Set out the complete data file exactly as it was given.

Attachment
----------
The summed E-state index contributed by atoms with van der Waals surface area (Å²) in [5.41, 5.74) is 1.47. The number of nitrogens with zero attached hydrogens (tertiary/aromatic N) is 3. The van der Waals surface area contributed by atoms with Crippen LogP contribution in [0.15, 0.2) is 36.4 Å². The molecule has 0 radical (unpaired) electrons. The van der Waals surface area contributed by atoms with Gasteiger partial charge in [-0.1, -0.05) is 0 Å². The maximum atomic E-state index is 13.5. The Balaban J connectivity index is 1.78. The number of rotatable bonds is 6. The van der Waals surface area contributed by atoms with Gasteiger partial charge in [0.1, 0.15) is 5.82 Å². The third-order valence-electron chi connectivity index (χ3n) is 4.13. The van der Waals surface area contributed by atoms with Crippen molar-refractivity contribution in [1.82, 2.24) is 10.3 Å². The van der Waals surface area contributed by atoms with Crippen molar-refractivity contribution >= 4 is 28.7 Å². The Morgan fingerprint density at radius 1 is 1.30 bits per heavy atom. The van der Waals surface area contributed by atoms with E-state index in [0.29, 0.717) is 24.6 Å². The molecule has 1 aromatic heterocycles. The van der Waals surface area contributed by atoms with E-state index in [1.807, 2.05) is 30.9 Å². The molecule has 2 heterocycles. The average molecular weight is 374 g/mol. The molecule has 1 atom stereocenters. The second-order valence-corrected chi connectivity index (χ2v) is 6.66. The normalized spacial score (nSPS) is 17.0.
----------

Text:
The summed E-state index contributed by atoms with van der Waals surface area (Å²) in [5.41, 5.74) is 1.47. The number of nitrogens with zero attached hydrogens (tertiary/aromatic N) is 3. The van der Waals surface area contributed by atoms with Crippen LogP contribution in [0.15, 0.2) is 36.4 Å². The molecule has 0 radical (unpaired) electrons. The van der Waals surface area contributed by atoms with Gasteiger partial charge in [-0.1, -0.05) is 0 Å². The maximum atomic E-state index is 13.5. The Balaban J connectivity index is 1.78. The number of rotatable bonds is 6. The van der Waals surface area contributed by atoms with Gasteiger partial charge in [0.1, 0.15) is 5.82 Å². The third-order valence-electron chi connectivity index (χ3n) is 4.13. The van der Waals surface area contributed by atoms with Crippen molar-refractivity contribution in [1.82, 2.24) is 10.3 Å². The van der Waals surface area contributed by atoms with Crippen molar-refractivity contribution >= 4 is 28.7 Å². The Morgan fingerprint density at radius 1 is 1.30 bits per heavy atom. The van der Waals surface area contributed by atoms with E-state index in [0.29, 0.717) is 24.6 Å². The molecule has 1 aromatic heterocycles. The van der Waals surface area contributed by atoms with E-state index in [1.807, 2.05) is 30.9 Å². The molecule has 2 heterocycles. The average molecular weight is 374 g/mol. The molecule has 1 atom stereocenters. The second-order valence-corrected chi connectivity index (χ2v) is 6.66. The normalized spacial score (nSPS) is 17.0.